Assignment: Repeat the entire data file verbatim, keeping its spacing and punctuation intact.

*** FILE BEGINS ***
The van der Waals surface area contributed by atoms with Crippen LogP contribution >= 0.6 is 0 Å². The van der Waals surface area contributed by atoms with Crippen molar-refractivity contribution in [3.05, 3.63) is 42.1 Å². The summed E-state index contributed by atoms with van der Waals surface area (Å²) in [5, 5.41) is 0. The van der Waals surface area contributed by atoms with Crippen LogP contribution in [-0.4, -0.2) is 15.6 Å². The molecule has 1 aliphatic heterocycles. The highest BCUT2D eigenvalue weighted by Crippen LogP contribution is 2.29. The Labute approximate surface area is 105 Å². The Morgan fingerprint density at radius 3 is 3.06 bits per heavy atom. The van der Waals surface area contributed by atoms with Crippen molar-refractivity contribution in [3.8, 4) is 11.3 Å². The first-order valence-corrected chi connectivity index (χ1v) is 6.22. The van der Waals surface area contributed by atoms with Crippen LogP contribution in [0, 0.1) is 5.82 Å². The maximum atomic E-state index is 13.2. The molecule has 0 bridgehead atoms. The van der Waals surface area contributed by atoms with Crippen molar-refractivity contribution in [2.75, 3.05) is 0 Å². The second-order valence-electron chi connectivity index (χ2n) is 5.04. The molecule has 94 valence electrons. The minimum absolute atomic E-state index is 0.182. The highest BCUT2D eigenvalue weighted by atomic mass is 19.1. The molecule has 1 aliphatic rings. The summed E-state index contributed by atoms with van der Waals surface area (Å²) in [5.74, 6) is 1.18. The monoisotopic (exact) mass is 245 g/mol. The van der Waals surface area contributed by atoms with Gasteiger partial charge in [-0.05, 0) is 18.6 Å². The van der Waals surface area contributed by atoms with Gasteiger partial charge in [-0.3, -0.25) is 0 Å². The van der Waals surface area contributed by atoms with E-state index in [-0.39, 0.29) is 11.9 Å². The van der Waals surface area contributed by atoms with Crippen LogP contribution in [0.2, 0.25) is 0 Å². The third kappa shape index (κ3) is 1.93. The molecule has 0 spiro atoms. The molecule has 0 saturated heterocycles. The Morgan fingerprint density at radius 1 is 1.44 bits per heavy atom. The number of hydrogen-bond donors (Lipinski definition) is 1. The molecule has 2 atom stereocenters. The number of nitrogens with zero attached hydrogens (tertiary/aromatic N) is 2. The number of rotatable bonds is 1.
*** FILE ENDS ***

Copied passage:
The van der Waals surface area contributed by atoms with Crippen LogP contribution >= 0.6 is 0 Å². The van der Waals surface area contributed by atoms with Crippen molar-refractivity contribution in [3.05, 3.63) is 42.1 Å². The summed E-state index contributed by atoms with van der Waals surface area (Å²) in [5, 5.41) is 0. The van der Waals surface area contributed by atoms with Crippen LogP contribution in [-0.4, -0.2) is 15.6 Å². The molecule has 1 aliphatic heterocycles. The highest BCUT2D eigenvalue weighted by Crippen LogP contribution is 2.29. The Labute approximate surface area is 105 Å². The Morgan fingerprint density at radius 3 is 3.06 bits per heavy atom. The van der Waals surface area contributed by atoms with Crippen molar-refractivity contribution in [3.8, 4) is 11.3 Å². The first-order valence-corrected chi connectivity index (χ1v) is 6.22. The van der Waals surface area contributed by atoms with Crippen LogP contribution in [0, 0.1) is 5.82 Å². The maximum atomic E-state index is 13.2. The molecule has 0 bridgehead atoms. The van der Waals surface area contributed by atoms with Crippen molar-refractivity contribution in [2.75, 3.05) is 0 Å². The second-order valence-electron chi connectivity index (χ2n) is 5.04. The molecule has 94 valence electrons. The minimum absolute atomic E-state index is 0.182. The highest BCUT2D eigenvalue weighted by atomic mass is 19.1. The molecule has 1 aliphatic rings. The summed E-state index contributed by atoms with van der Waals surface area (Å²) in [5.74, 6) is 1.18. The monoisotopic (exact) mass is 245 g/mol. The van der Waals surface area contributed by atoms with Gasteiger partial charge in [-0.05, 0) is 18.6 Å². The van der Waals surface area contributed by atoms with Gasteiger partial charge in [-0.3, -0.25) is 0 Å². The van der Waals surface area contributed by atoms with E-state index in [-0.39, 0.29) is 11.9 Å². The van der Waals surface area contributed by atoms with Crippen LogP contribution in [0.2, 0.25) is 0 Å². The third kappa shape index (κ3) is 1.93. The molecule has 0 spiro atoms. The molecule has 0 saturated heterocycles. The Morgan fingerprint density at radius 1 is 1.44 bits per heavy atom. The number of hydrogen-bond donors (Lipinski definition) is 1. The molecule has 2 atom stereocenters. The number of nitrogens with zero attached hydrogens (tertiary/aromatic N) is 2. The number of rotatable bonds is 1.